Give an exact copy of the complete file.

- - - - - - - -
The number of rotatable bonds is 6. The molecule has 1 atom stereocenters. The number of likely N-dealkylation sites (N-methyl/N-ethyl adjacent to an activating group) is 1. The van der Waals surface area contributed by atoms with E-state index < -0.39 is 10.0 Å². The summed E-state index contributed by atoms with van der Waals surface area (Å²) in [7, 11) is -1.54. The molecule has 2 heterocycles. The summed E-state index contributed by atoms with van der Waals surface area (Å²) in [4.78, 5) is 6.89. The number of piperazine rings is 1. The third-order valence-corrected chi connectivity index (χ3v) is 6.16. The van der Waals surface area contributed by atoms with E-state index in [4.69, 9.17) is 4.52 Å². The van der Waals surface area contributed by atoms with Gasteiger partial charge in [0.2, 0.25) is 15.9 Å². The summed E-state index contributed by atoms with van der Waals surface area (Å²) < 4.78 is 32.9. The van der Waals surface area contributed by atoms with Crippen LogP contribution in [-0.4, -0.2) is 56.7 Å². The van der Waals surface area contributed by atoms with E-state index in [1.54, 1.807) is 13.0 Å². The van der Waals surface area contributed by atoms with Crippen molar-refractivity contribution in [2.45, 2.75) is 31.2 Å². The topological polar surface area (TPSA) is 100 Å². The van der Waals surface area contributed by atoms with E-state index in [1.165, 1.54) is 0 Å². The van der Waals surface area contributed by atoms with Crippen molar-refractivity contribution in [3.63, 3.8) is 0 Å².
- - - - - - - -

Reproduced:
The number of rotatable bonds is 6. The molecule has 1 atom stereocenters. The number of likely N-dealkylation sites (N-methyl/N-ethyl adjacent to an activating group) is 1. The van der Waals surface area contributed by atoms with E-state index < -0.39 is 10.0 Å². The summed E-state index contributed by atoms with van der Waals surface area (Å²) in [7, 11) is -1.54. The molecule has 2 heterocycles. The summed E-state index contributed by atoms with van der Waals surface area (Å²) in [4.78, 5) is 6.89. The number of piperazine rings is 1. The third-order valence-corrected chi connectivity index (χ3v) is 6.16. The van der Waals surface area contributed by atoms with E-state index in [4.69, 9.17) is 4.52 Å². The van der Waals surface area contributed by atoms with Gasteiger partial charge in [0.2, 0.25) is 15.9 Å². The summed E-state index contributed by atoms with van der Waals surface area (Å²) < 4.78 is 32.9. The van der Waals surface area contributed by atoms with Crippen LogP contribution in [-0.4, -0.2) is 56.7 Å². The van der Waals surface area contributed by atoms with E-state index in [1.54, 1.807) is 13.0 Å². The van der Waals surface area contributed by atoms with Crippen molar-refractivity contribution in [2.45, 2.75) is 31.2 Å². The topological polar surface area (TPSA) is 100 Å². The van der Waals surface area contributed by atoms with E-state index in [1.165, 1.54) is 0 Å². The van der Waals surface area contributed by atoms with Crippen molar-refractivity contribution in [3.63, 3.8) is 0 Å².